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Opening fanfare

By South Wales Evening Post  |  Posted: September 27, 2012

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SWANSEA'S biggest classical event of the year opens with a flourish on Saturday October 6, bringing big names, little-known masterpieces and impassioned performances to the Brangwyn Hall, Taliesin Arts Centre, Swansea's Grand Theatre and the Waterfront Museum.

Owain Arwel Hughes takes up the baton for the BBC National Orchestra of Wales for the dramatic opening show, with Julian Lloyd Webber featuring.

Owain might be an eminently celebrated conductor, but don't call him a celebrity conductor.

The feted Cardiff music man, who has just marked his 70th year, says while his name and his face are well-known, it is his job to let the music do the talking.

And he is looking forward to doing that at The Brangwyn Hall.

"It is a wonderful programme of music.

"We have Symphony Number 11 by Daniel Jones. I knew him because he was a friend of my father and I remember him coming to the house.

"And when he moved to the south of England he used to come to see me conducting the Bournemouth Symphony Orchestra.

"This is a fine symphony of his. There is a lot of wonderful Welsh music that needs more of an airing, and this is one of those."

The way the programme works together will be interesting, he says, because Daniel Jones and Vaughan Williams work in differing styles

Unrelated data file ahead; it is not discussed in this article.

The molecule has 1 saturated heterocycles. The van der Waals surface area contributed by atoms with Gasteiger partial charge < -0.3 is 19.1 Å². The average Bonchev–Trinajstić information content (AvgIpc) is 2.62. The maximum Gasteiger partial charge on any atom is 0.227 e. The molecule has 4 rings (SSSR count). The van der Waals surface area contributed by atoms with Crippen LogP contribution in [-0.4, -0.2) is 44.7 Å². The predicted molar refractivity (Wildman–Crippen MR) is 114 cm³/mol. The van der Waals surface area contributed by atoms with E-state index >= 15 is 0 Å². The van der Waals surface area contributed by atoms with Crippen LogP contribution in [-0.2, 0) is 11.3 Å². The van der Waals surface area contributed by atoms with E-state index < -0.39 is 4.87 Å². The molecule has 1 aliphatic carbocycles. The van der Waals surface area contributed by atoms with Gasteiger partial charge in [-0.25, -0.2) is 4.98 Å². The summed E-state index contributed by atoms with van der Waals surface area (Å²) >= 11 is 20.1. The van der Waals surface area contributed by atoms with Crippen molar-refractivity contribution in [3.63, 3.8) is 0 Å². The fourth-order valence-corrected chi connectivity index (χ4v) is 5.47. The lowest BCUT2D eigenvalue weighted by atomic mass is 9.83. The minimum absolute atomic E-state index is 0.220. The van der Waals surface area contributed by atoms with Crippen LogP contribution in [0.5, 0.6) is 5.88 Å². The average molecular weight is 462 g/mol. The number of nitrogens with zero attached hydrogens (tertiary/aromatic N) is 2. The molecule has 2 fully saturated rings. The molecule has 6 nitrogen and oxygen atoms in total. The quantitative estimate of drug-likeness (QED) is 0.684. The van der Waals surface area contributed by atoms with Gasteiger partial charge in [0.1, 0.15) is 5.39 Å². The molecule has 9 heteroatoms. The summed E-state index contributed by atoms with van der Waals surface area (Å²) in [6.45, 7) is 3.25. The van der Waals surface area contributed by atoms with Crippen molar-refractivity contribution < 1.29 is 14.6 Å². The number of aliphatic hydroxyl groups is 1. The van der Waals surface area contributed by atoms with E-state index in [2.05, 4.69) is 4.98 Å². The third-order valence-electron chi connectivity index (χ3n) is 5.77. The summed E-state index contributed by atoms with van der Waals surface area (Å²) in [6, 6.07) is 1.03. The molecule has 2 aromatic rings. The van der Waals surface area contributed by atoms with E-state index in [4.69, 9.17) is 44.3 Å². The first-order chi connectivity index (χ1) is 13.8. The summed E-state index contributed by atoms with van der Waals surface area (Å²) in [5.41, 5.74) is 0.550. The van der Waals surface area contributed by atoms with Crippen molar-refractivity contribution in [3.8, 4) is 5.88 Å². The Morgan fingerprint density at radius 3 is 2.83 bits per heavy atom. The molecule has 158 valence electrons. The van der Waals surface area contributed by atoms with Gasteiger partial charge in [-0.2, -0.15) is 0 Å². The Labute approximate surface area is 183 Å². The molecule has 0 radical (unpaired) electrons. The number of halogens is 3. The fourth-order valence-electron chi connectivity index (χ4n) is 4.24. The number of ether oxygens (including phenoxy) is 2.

"We are doing Elgar's cello concerto, which is a poignant and very mature Elgar, and this is mature Daniel Jones."

The Vaughan Williams piece summons up the colour, fanfare and the speed of London while the second movement is more romantic.

Owain's friendship with Julian goes back a long way, and person- alities and simpatico is one of the big themes of a life in music, he says.

"Orchestras do have personalities and characters and it is interesting to see those personalities change with the years.

"One of the good things about the BBC Orchestra of Wales is that it is very stable. There are lots of musicians who have been there for a long time and that affects the character of the orchestra."

It engenders a bond between conductor and musicians that he revels in, he adds.

Though his father was a well- known composer it was never a foregone conclusion that Owain was going to go into music.

He intended to be a Baptist minister and it was never an easy choice to make, but now it seems orchestras are his flock.

"For me the work of a conductor is about looking after people, working with people, and listening to people.

"And it is about letting the music speak. It is all about the music.

"I don't have a problem with celebrity conductors. It depends how much flash and drama you want. I have never been one for flash.

"And if you think about it most music that people listen to is recorded so they never see the conductor. We aren't that important!"

Having said that, he urges everyone to see at least one live classical concert, with this one making a fine starting point.

"It is a wonderful programme, with a very good orchestra and the Brangwyn has a very special atmosphere and acoustics, perfect for this event."

#7.30pm start.

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